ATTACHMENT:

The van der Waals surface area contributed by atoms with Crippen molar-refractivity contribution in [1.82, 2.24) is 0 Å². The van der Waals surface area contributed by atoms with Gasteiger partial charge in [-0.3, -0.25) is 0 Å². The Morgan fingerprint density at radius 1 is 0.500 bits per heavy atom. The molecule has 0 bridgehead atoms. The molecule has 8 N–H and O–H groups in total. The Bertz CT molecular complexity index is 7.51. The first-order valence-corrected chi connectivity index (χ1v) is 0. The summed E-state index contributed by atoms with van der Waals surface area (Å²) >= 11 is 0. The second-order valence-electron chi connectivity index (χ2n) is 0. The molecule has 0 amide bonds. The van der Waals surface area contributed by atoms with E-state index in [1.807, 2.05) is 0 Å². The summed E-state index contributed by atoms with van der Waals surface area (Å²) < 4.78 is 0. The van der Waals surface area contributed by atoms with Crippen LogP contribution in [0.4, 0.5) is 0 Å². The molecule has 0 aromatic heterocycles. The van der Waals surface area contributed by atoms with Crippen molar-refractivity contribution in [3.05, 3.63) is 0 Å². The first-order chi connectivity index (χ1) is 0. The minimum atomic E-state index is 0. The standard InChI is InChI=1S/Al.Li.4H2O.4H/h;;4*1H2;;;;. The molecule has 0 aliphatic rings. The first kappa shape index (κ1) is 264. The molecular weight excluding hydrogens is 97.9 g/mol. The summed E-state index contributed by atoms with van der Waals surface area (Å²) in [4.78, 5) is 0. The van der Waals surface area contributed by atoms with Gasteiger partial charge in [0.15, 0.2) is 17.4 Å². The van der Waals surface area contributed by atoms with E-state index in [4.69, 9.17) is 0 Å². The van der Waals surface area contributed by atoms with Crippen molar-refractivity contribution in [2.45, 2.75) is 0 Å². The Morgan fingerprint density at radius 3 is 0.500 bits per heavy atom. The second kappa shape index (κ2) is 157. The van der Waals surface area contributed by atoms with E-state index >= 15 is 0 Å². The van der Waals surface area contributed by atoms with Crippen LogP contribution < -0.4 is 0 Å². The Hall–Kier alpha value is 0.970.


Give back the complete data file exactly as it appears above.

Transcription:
The van der Waals surface area contributed by atoms with Crippen molar-refractivity contribution in [1.82, 2.24) is 0 Å². The van der Waals surface area contributed by atoms with Gasteiger partial charge in [-0.3, -0.25) is 0 Å². The Morgan fingerprint density at radius 1 is 0.500 bits per heavy atom. The molecule has 0 bridgehead atoms. The molecule has 8 N–H and O–H groups in total. The Bertz CT molecular complexity index is 7.51. The first-order valence-corrected chi connectivity index (χ1v) is 0. The summed E-state index contributed by atoms with van der Waals surface area (Å²) >= 11 is 0. The second-order valence-electron chi connectivity index (χ2n) is 0. The molecule has 0 amide bonds. The van der Waals surface area contributed by atoms with E-state index in [1.807, 2.05) is 0 Å². The summed E-state index contributed by atoms with van der Waals surface area (Å²) < 4.78 is 0. The van der Waals surface area contributed by atoms with Crippen LogP contribution in [0.4, 0.5) is 0 Å². The molecule has 0 aromatic heterocycles. The van der Waals surface area contributed by atoms with Crippen molar-refractivity contribution in [3.05, 3.63) is 0 Å². The first-order chi connectivity index (χ1) is 0. The minimum atomic E-state index is 0. The standard InChI is InChI=1S/Al.Li.4H2O.4H/h;;4*1H2;;;;. The molecule has 0 aliphatic rings. The first kappa shape index (κ1) is 264. The molecular weight excluding hydrogens is 97.9 g/mol. The summed E-state index contributed by atoms with van der Waals surface area (Å²) in [4.78, 5) is 0. The van der Waals surface area contributed by atoms with Gasteiger partial charge in [0.15, 0.2) is 17.4 Å². The van der Waals surface area contributed by atoms with E-state index in [4.69, 9.17) is 0 Å². The van der Waals surface area contributed by atoms with Crippen molar-refractivity contribution in [2.45, 2.75) is 0 Å². The Morgan fingerprint density at radius 3 is 0.500 bits per heavy atom. The second kappa shape index (κ2) is 157. The van der Waals surface area contributed by atoms with E-state index >= 15 is 0 Å². The van der Waals surface area contributed by atoms with Crippen LogP contribution < -0.4 is 0 Å². The Hall–Kier alpha value is 0.970.